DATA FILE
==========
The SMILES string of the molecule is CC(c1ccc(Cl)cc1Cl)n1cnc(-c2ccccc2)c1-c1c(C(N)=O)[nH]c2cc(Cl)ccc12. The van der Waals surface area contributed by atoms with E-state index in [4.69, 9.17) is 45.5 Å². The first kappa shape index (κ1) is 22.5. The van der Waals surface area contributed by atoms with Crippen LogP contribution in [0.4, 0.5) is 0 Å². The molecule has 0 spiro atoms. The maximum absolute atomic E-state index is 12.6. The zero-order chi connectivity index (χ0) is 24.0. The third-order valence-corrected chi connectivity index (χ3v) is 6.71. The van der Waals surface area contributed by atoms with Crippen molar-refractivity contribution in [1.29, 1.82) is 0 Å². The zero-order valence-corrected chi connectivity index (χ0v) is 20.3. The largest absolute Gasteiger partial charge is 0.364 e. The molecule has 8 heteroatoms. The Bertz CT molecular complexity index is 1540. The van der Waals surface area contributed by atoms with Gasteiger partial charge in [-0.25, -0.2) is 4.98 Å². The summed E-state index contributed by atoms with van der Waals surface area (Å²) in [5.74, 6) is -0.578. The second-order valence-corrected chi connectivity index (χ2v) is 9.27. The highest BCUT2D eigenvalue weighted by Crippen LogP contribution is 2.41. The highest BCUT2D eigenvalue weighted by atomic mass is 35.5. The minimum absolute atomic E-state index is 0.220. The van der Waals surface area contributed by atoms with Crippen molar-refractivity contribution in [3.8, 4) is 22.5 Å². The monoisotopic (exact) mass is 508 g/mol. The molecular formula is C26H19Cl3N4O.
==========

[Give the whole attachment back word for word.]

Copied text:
The SMILES string of the molecule is CC(c1ccc(Cl)cc1Cl)n1cnc(-c2ccccc2)c1-c1c(C(N)=O)[nH]c2cc(Cl)ccc12. The van der Waals surface area contributed by atoms with E-state index in [4.69, 9.17) is 45.5 Å². The first kappa shape index (κ1) is 22.5. The van der Waals surface area contributed by atoms with Crippen LogP contribution in [0.4, 0.5) is 0 Å². The molecule has 0 spiro atoms. The maximum absolute atomic E-state index is 12.6. The zero-order chi connectivity index (χ0) is 24.0. The third-order valence-corrected chi connectivity index (χ3v) is 6.71. The van der Waals surface area contributed by atoms with Crippen molar-refractivity contribution in [1.29, 1.82) is 0 Å². The zero-order valence-corrected chi connectivity index (χ0v) is 20.3. The largest absolute Gasteiger partial charge is 0.364 e. The molecule has 8 heteroatoms. The Bertz CT molecular complexity index is 1540. The van der Waals surface area contributed by atoms with Gasteiger partial charge in [-0.25, -0.2) is 4.98 Å². The summed E-state index contributed by atoms with van der Waals surface area (Å²) in [5.74, 6) is -0.578. The second-order valence-corrected chi connectivity index (χ2v) is 9.27. The highest BCUT2D eigenvalue weighted by Crippen LogP contribution is 2.41. The highest BCUT2D eigenvalue weighted by atomic mass is 35.5. The minimum absolute atomic E-state index is 0.220. The van der Waals surface area contributed by atoms with Crippen molar-refractivity contribution in [3.8, 4) is 22.5 Å². The monoisotopic (exact) mass is 508 g/mol. The molecular formula is C26H19Cl3N4O.